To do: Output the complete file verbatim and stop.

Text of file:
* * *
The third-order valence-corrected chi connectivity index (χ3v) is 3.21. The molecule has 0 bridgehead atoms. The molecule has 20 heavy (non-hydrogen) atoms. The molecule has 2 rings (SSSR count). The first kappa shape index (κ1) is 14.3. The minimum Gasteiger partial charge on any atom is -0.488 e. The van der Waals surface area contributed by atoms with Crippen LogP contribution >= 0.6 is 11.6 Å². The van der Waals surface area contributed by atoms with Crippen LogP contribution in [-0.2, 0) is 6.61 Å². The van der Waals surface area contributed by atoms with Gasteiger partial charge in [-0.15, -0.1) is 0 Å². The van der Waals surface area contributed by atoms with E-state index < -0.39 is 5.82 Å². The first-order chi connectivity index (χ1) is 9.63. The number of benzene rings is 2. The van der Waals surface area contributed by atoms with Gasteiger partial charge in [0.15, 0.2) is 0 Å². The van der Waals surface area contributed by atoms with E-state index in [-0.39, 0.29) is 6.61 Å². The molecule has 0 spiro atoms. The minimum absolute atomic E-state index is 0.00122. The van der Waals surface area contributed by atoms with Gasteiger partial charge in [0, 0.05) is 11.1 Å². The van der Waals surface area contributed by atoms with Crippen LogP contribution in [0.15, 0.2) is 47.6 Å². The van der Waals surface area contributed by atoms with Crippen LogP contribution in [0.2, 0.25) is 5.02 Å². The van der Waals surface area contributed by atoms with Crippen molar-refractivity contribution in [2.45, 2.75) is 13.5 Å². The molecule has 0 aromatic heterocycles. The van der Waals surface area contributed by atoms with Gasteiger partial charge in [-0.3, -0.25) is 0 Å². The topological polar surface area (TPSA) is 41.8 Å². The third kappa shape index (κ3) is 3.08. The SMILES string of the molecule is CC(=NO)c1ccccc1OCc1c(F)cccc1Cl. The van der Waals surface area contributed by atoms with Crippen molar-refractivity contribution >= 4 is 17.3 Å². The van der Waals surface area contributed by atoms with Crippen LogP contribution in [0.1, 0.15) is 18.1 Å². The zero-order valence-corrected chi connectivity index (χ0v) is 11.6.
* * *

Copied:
The third-order valence-corrected chi connectivity index (χ3v) is 3.21. The molecule has 0 bridgehead atoms. The molecule has 20 heavy (non-hydrogen) atoms. The molecule has 2 rings (SSSR count). The first kappa shape index (κ1) is 14.3. The minimum Gasteiger partial charge on any atom is -0.488 e. The van der Waals surface area contributed by atoms with Crippen LogP contribution >= 0.6 is 11.6 Å². The van der Waals surface area contributed by atoms with Crippen LogP contribution in [-0.2, 0) is 6.61 Å². The van der Waals surface area contributed by atoms with Gasteiger partial charge in [-0.15, -0.1) is 0 Å². The van der Waals surface area contributed by atoms with E-state index < -0.39 is 5.82 Å². The first-order chi connectivity index (χ1) is 9.63. The number of benzene rings is 2. The van der Waals surface area contributed by atoms with Gasteiger partial charge in [0.15, 0.2) is 0 Å². The van der Waals surface area contributed by atoms with E-state index in [-0.39, 0.29) is 6.61 Å². The molecule has 0 spiro atoms. The minimum absolute atomic E-state index is 0.00122. The van der Waals surface area contributed by atoms with Gasteiger partial charge in [0, 0.05) is 11.1 Å². The van der Waals surface area contributed by atoms with Crippen LogP contribution in [0.15, 0.2) is 47.6 Å². The van der Waals surface area contributed by atoms with Crippen LogP contribution in [0.2, 0.25) is 5.02 Å². The van der Waals surface area contributed by atoms with Crippen molar-refractivity contribution in [2.45, 2.75) is 13.5 Å². The molecule has 0 aromatic heterocycles. The van der Waals surface area contributed by atoms with Gasteiger partial charge in [-0.3, -0.25) is 0 Å². The topological polar surface area (TPSA) is 41.8 Å². The third kappa shape index (κ3) is 3.08. The SMILES string of the molecule is CC(=NO)c1ccccc1OCc1c(F)cccc1Cl. The van der Waals surface area contributed by atoms with Crippen molar-refractivity contribution >= 4 is 17.3 Å². The van der Waals surface area contributed by atoms with Crippen LogP contribution in [0.1, 0.15) is 18.1 Å². The zero-order valence-corrected chi connectivity index (χ0v) is 11.6.